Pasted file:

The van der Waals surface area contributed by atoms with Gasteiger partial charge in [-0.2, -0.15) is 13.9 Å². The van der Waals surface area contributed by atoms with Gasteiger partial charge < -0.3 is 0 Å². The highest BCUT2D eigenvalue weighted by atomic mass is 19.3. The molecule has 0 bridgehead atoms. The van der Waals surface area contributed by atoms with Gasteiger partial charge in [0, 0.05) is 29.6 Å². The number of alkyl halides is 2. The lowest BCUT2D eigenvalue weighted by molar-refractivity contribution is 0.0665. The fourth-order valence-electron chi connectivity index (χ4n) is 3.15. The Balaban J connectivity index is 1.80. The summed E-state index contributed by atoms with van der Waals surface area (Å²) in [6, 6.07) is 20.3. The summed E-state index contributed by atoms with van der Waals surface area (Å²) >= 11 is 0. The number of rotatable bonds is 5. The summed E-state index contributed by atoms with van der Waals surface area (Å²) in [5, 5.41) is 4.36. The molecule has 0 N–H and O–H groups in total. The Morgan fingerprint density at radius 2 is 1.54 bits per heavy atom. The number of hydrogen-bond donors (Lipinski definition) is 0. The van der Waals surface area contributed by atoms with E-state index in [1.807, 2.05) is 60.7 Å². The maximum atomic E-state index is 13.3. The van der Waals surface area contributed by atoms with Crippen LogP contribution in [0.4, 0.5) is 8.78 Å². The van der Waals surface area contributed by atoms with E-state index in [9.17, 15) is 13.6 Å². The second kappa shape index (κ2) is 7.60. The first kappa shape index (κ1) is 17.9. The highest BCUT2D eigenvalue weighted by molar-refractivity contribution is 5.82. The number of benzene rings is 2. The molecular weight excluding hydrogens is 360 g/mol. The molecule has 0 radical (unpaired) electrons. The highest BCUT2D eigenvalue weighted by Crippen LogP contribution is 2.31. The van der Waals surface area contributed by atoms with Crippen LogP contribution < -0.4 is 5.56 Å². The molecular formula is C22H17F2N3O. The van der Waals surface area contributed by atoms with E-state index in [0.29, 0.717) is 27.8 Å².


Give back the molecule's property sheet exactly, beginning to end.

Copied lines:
The van der Waals surface area contributed by atoms with Gasteiger partial charge in [-0.2, -0.15) is 13.9 Å². The van der Waals surface area contributed by atoms with Gasteiger partial charge < -0.3 is 0 Å². The highest BCUT2D eigenvalue weighted by atomic mass is 19.3. The molecule has 0 bridgehead atoms. The van der Waals surface area contributed by atoms with Gasteiger partial charge in [0, 0.05) is 29.6 Å². The number of alkyl halides is 2. The lowest BCUT2D eigenvalue weighted by molar-refractivity contribution is 0.0665. The fourth-order valence-electron chi connectivity index (χ4n) is 3.15. The Balaban J connectivity index is 1.80. The summed E-state index contributed by atoms with van der Waals surface area (Å²) in [6, 6.07) is 20.3. The summed E-state index contributed by atoms with van der Waals surface area (Å²) >= 11 is 0. The number of rotatable bonds is 5. The summed E-state index contributed by atoms with van der Waals surface area (Å²) in [5, 5.41) is 4.36. The molecule has 0 N–H and O–H groups in total. The Morgan fingerprint density at radius 2 is 1.54 bits per heavy atom. The number of hydrogen-bond donors (Lipinski definition) is 0. The van der Waals surface area contributed by atoms with E-state index in [1.807, 2.05) is 60.7 Å². The maximum atomic E-state index is 13.3. The van der Waals surface area contributed by atoms with Crippen LogP contribution in [0.4, 0.5) is 8.78 Å². The van der Waals surface area contributed by atoms with E-state index in [9.17, 15) is 13.6 Å². The second kappa shape index (κ2) is 7.60. The first kappa shape index (κ1) is 17.9. The highest BCUT2D eigenvalue weighted by molar-refractivity contribution is 5.82. The number of benzene rings is 2. The molecular weight excluding hydrogens is 360 g/mol. The molecule has 0 radical (unpaired) electrons. The highest BCUT2D eigenvalue weighted by Crippen LogP contribution is 2.31. The van der Waals surface area contributed by atoms with Crippen LogP contribution < -0.4 is 5.56 Å². The molecular formula is C22H17F2N3O. The van der Waals surface area contributed by atoms with E-state index in [0.29, 0.717) is 27.8 Å².